sharkfree Shark Free Marinas “We are not asking fishermen to stop fishing, only asking them to start releasing their catch,” says marine scientist Edd Brooks.

Brooks is a scientific advisor for the not-for-profit Company Shark-Free Marina Initiative, SFMI, who has just instigated a new strategy for preventing the deaths of millions of sharks belonging to vulnerable or endangered species.

The Shark-Free Marina Initiative works by prohibiting the landing of any caught shark at a participating marina. The initiative is based on the Atlantic billfish model which banned the mortal take of billfish in the 1980’s to give severely depleted populations a chance to recover.

By promoting catch-and-release and working closely with marinas and game fishing societies, SFMI hopes to win over the fishing community. Other important allies in the endeavour are competition sponsors and tackle producers.

Collaborating with the Fisheries Conservation Foundation in the USA and the Cape Eleuthera Institute in the Bahamas, SFMI has already gained the attention of marinas and non-profits nation-wide.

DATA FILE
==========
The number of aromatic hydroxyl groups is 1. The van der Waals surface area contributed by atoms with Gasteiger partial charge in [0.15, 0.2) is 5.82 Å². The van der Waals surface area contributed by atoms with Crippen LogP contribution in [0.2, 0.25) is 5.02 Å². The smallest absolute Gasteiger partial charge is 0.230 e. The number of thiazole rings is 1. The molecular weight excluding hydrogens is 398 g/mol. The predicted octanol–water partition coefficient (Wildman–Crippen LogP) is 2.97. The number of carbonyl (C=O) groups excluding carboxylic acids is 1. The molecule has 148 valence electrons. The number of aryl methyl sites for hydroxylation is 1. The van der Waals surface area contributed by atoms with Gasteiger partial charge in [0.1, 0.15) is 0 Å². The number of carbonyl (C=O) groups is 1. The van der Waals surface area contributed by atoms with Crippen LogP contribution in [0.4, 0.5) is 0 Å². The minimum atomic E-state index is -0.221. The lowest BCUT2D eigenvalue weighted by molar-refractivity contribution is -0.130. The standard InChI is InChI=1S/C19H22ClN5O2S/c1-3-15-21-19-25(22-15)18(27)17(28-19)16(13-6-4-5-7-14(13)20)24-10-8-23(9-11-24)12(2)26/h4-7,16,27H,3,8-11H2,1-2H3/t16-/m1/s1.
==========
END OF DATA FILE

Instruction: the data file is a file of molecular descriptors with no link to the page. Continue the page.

Enlisting the aid of anglers
By practising catch-and-release, sport fishers can not only decrease their impact on shark species; they can also actively aid ongoing research studies by collecting valuable data.

“Although the number of sharks killed by recreational fishermen each year is dwarfed by commercial catches, the current crisis facing shark stocks requires action wherever possible.” says Brooks.

During the last five years, the average number of sharks harvested annually by sport- and recreational anglers in the United States exceeded half a million. The outlook for these shark populations seem even graver when you take into account that many of the sharks targeted by fishermen are large, breeding age specimens belonging to endangered or vulnerable species. Removing so many sexually mature specimens from a population each year naturally has a major impact on its chances of long-term survival.

“Shark-Free Marinas is a necessary response to the culture of mature shark harvest” says SFMI’s Board Director, Marine Biologist Luke Tipple “Our effect will be immediate, measurable and, together with saving millions of sharks, will establish a new global standard for responsible ocean management. There’s a lot of talk about the atrocity of shark fining and fishing worldwide, but not a lot of measurable action towards reversing the damage. The time has come to stop simply ‘raising awareness’ and start implementing sensible management techniques to protect vulnerable species of sharks from inevitable destruction.”

You can find more information at
Help the project!